Tuesday, January 28, 2014

Obama and Same-Sex Marriage: A Problem for His Supporters


If you support Obama and same-sex marriage (hereafter SSM), then consider the following argument very carefully, since it has important consequences for your thinking.

Obama stated numerous times that he was opposed to SSM. Here is a valid argument of the form known as “constructive dilemma” (let “telling the truth” be understood to mean ‘telling the truth when he said that he opposed same-sex marriage’):

1. Either Obama was telling the truth, or he was not telling the truth.
2. If Obama was telling the truth, then he was a homophobic bigot.
3. If Obama was not telling the truth, then he was a liar.
4. Therefore, either Obama was a homophobic bigot or he was a liar.

Did you vote for a homophobic bigot or a liar? Perhaps you wish to avoid this conclusion. Since my argument is valid, you must deny one of the premises. The first one can’t be questioned, since it is merely an instance of the Law of the Excluded Middle. The third might be questioned by saying that telling a lie here and there doesn’t make one a liar, but I would submit that saying what you know to be a falsehood on a matter of great and significant import makes one an excellent candidate for being a liar.

The most vulnerable premise is the second one. Instead of 2, you could affirm:

2’. If Obama was telling the truth, then it is not necessarily the case that he was a homophobic bigot.

But then this would be true:

5. If 2’ is true, then it is not necessarily the case that opposing SSM makes one a homophobic bigot.

By a valid inference called “hypothetical syllogism,” it follows from 2’ and 5 that:

6. If Obama was telling the truth, then it is not necessarily the case that opposing SSM makes one a homophobic bigot.

Now I construct the initial argument with 6:

1. Either Obama was telling the truth, or he was not telling the truth.
6. If Obama was telling the truth, then it is not necessarily the case that opposing SSM makes one a homophobic bigot.
3. If Obama was not telling the truth, then he was a liar.
4. Therefore, either it is not necessarily the case that opposing SSM makes one a homophobic bigot, or Obama was a liar.

There is nothing in the argument that rules out the possibility that both disjuncts in the conclusion are true. That possibility is open. But the problem that you face is that you must accept at least one of the two. Here I have offered the four options that realistically offer themselves for your consideration:

Option One: “I will concede that Obama lied repeatedly when he said that he was against same-sex marriage.”

Or:

Option Two: “Opposing same-sex marriage does not necessarily make you a homophobic bigot.”

Or you could affirm both and say:

Option Three: “Opposing same-sex marriage does not necessarily make you a homophobic bigot, and Obama lied when he said that he was against it."

Option Four: Or you could go back to the original argument and say: “I will concede that Obama was a homophobic bigot.”

Whether you support SSM or oppose it is irrelevant. My motivations for writing this post are irrelevant. Which option do you take?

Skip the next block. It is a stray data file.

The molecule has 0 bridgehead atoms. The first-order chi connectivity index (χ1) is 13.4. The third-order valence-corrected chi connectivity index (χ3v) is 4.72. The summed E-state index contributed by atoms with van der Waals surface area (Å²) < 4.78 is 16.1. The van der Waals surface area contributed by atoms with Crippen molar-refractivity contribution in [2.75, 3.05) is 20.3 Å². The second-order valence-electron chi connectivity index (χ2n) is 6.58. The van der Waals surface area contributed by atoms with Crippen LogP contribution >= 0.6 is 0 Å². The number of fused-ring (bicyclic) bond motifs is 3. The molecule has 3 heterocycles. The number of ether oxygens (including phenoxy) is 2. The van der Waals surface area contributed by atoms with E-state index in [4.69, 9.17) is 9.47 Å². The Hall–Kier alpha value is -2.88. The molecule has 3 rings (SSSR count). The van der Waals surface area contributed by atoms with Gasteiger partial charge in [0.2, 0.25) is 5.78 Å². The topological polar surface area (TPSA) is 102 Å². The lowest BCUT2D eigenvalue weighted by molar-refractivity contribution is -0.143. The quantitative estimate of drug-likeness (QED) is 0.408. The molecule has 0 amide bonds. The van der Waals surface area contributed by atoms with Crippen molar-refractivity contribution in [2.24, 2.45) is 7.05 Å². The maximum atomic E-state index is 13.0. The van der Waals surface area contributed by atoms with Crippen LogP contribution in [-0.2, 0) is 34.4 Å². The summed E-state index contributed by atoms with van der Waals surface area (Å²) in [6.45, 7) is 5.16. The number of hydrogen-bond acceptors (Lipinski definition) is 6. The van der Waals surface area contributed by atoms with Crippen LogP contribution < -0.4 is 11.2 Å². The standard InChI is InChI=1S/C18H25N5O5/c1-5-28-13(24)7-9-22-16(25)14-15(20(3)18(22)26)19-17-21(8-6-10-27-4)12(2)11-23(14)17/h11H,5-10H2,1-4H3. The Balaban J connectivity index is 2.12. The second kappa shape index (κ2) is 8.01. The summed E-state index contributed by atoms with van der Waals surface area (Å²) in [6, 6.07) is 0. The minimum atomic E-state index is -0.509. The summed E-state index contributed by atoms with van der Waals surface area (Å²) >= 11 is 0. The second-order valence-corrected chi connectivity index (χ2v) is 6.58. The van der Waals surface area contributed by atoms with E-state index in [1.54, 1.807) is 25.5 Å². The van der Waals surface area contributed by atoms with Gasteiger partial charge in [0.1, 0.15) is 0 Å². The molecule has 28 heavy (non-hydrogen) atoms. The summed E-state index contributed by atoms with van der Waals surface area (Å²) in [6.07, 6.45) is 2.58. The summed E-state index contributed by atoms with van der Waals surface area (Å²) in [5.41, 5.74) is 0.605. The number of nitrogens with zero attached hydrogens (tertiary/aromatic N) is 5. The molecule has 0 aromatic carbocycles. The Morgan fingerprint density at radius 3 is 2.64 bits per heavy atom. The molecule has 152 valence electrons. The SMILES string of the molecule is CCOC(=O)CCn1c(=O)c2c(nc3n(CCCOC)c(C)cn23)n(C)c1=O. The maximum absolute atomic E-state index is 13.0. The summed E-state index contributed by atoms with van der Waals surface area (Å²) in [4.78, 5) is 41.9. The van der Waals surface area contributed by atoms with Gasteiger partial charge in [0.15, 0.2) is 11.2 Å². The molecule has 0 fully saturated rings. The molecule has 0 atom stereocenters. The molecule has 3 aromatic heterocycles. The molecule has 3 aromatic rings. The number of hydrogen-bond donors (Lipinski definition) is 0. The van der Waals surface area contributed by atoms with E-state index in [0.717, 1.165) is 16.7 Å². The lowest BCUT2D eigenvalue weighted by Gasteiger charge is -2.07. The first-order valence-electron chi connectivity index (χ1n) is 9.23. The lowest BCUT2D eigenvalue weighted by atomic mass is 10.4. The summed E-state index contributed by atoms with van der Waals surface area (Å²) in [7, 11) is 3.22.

Here I restate the four options in the strict language of the arguments, in case you find it helpful. If not, disregard:

Option One: Opposing SSM does make one a homophobic bigot, and Obama was a liar.

Option Two: Opposing SSM does not make one a homophobic bigot, and Obama was not a liar.

Option Three: Opposing SSM does not make one a homophobic bigot, and Obama was a liar.

Option Four: Opposing SSM does make one a homophobic bigot, Obama was not a liar, so Obama was a homophobic bigot.


So, at least one of the following MUST be true:

A. Obama was a liar.
B. Obama was a homophobic bigot.
C. Opposing same-sex marriage does not necessarily make you a homophobic bigot.


Which will you choose?  I choose Option Three and thereby affirm A and C. 

2 comments:

  1. Nice argument,

    My only concern, and it's a small one, is that liberals would accept C and salvage Obama's character. They could claim Obama, now as an ally of SSM, went from being a neutral (as being opposed to same sex marriage does not make you necessarily a homophobic bigot i.e. a negative) to a positive. They could spin it in some redeeming light. In other words, his character was never besmirched by being opposed and now it's even more gallant than before now that he is aligned. Am I making sense? Plus I have no idea how what I just described would look in the analytical and logical form.

    Of course C is the least toxic of your trilemma. However, conceding it would imply that there is rational ground to stand against the march for gay marriage, which would be a huge blow to the image of the movement. It has masqueraded as civil rights movement akin to the one from the 60s and as such, has the moral high ground. In reality, it doesn't.

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  2. Thank you for your reply! This probably the only way it could be done, although it would require some further explication.

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